On Wednesday the official death toll from Katrina jumped to 474. More than 400 of those bodies are now being held for autopsy at two locations in the Baton Rouge area. All those bodies are now producing a brand new public relations nightmare for state officials. This time, it involves the hiring of the world's largest funeral corporation to handle the job of recovering the dead. But it's a company we've learned has a tainted history of legal troubles.
According to the Department of Health and Hospitals, Kenyon International has been in charge of recovering and handling Hurricane Katrina's dead without a contract since last Wednesday. That contract was finally inked these past few days by Governor Kathleen Blanco, who obviously felt FEMA was dragging its feet.
Even before Katrina hit, the accusations and criticisms for both federal and local leaders were endless. First, national attacks on the slow search and rescue efforts, and now more trouble concerning the recovery of Katrina's dead. Governor Blanco has just inked the deal with Kenyon International to lead body recovering efforts. The only problem -- Kenyon's parent company is Service Corporation International, a scandal-ridden, Texas-based company accused in a number of lawsuits for illegally discarding and desecrating corpses.
The state Department of Health and Hospitals says it was unaware of the company's legal troubles and was only doing what the governor had asked.
"We're going to do what the governor's office ask us to do," said DHH representative Bob Johannessen. "They wanted this firm to work here and we facilitated to have that contract signed."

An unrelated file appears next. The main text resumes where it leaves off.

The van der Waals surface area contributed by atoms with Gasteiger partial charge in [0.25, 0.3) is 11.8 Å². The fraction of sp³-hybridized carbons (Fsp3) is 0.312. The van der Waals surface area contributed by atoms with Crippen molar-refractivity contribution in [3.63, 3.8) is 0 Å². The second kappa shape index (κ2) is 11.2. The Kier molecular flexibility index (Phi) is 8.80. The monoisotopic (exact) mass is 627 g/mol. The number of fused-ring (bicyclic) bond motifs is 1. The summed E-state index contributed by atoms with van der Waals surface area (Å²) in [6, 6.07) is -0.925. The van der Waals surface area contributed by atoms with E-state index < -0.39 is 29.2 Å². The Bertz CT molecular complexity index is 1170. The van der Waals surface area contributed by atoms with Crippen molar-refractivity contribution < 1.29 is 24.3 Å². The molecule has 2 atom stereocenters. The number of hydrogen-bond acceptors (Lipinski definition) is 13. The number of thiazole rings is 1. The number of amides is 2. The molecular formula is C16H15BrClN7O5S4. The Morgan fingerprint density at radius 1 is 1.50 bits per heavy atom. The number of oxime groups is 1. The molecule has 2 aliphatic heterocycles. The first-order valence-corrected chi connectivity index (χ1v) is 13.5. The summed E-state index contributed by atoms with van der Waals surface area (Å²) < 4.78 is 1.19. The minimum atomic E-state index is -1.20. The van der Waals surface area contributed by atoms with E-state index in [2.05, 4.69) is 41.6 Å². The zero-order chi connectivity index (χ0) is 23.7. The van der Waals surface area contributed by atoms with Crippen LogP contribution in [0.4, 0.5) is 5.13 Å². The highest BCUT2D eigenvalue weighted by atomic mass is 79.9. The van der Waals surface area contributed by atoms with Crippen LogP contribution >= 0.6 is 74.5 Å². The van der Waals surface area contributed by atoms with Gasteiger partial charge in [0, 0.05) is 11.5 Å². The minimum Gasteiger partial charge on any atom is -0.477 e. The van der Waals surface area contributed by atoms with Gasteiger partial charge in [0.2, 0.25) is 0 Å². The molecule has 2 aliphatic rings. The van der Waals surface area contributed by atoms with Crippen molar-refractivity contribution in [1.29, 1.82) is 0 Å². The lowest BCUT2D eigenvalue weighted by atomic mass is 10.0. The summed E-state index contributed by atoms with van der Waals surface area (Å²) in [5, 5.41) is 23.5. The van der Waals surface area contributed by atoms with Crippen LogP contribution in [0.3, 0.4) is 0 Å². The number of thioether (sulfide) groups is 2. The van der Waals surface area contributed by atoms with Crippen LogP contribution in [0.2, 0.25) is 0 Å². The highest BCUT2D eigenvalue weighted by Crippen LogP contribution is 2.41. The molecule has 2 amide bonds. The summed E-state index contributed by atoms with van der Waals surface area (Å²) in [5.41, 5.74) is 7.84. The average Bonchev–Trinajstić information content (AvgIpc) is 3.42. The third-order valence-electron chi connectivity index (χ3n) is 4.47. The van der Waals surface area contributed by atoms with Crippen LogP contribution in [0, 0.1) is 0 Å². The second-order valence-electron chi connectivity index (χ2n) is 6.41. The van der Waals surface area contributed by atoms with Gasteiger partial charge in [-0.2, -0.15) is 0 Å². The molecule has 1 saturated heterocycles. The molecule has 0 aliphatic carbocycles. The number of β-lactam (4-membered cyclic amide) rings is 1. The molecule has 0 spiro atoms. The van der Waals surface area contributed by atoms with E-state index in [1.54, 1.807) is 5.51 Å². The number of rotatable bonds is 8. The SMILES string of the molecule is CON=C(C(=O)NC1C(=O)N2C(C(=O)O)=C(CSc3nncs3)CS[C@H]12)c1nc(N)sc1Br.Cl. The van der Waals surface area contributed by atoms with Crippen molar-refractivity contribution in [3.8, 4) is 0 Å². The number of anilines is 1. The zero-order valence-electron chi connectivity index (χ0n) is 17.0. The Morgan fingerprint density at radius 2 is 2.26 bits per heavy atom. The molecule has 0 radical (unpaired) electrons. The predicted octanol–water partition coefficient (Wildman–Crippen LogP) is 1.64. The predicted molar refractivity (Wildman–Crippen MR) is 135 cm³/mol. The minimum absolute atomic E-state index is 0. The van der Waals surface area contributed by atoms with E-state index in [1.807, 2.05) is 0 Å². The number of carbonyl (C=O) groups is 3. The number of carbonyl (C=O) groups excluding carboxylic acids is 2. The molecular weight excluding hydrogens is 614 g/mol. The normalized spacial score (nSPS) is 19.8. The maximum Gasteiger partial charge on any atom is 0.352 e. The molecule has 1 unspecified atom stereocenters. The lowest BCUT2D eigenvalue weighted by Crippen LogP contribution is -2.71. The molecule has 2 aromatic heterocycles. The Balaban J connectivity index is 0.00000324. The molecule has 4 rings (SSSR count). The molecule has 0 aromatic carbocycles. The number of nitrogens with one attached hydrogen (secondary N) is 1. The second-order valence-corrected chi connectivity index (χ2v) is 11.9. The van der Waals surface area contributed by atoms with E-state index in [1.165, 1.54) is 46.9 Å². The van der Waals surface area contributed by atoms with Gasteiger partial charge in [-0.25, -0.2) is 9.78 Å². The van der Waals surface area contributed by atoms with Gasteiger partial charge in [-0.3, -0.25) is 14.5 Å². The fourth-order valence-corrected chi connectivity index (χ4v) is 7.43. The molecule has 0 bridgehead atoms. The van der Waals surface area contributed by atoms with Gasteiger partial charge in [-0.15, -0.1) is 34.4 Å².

When asked if the governor requested a background check on the company, Johannessen replied he didn't know.
The deal signed between Kenyon International and DHH is a two-month contract that runs from September 12th to November 15th. Kenyon will be paid a ten percent discounted daily rate of $119,000. Kenyon also says estimated expenses for the first 31 days should total roughly $639,000.
Kenyon, however, has already been involved in recovering dead bodies in New Orleans and other areas since last Wednesday.
According to DHH, the understanding was that FEMA was originally going to contract with Kenyon International, but after those talks failed, Governor Blanco stepped in to finalized the deal.
Kenyon International is part of Service Corporation International, which is the largest funeral provider in the world, owning many of the most prestigious funeral homes in the world. But 9 News has learned it's a troubled company.
Service Corporation International is headquartered in Houston, Texas. Its CEO and founder is said to be personal friends with the Bush family, prompting some controversial headlines regarding presidential influence. In recent years, the giant firm has been sued in several states for its mishandling of bodies, just the thing Governor Blanco alluded to on Tuesday when she took the handling of Katrina victims out of the hands of FEMA.
"The recovery of bodies is a FEMA responsibility, but I cannot stand by while vital operations are not handled properly," said Blanco. "In death, as in life, our people deserve more respect than they've received."
In 2003, SCI settled, for $100 million, a class action suit in Florida involving two of the companies' funeral homes. The suit made these allegations:
- The funeral homes broke open burial vaults and dumped remains in a wooded area to be consumed by wild animals
- Crushed down burial vaults to make room for other vaults
- Buried decedents on top of each other rather than side by side
- Dug up and removed remains
- Buried remains head to foot rather than side by side
- And mixed body parts and remains from different individuals.
We know of no similar allegations against Kenyon International itself, but the parent company is certainly tainted by allegations of price gouging and gruesome disrespect of the dead. We have tried by phone and email to get a response from Governor Blanco's office or from her. We do not know if she is aware of the troubles or legal problems accumulated by the company she has hired to handle the bodies of Hurricane Katrina victims. We've had no response.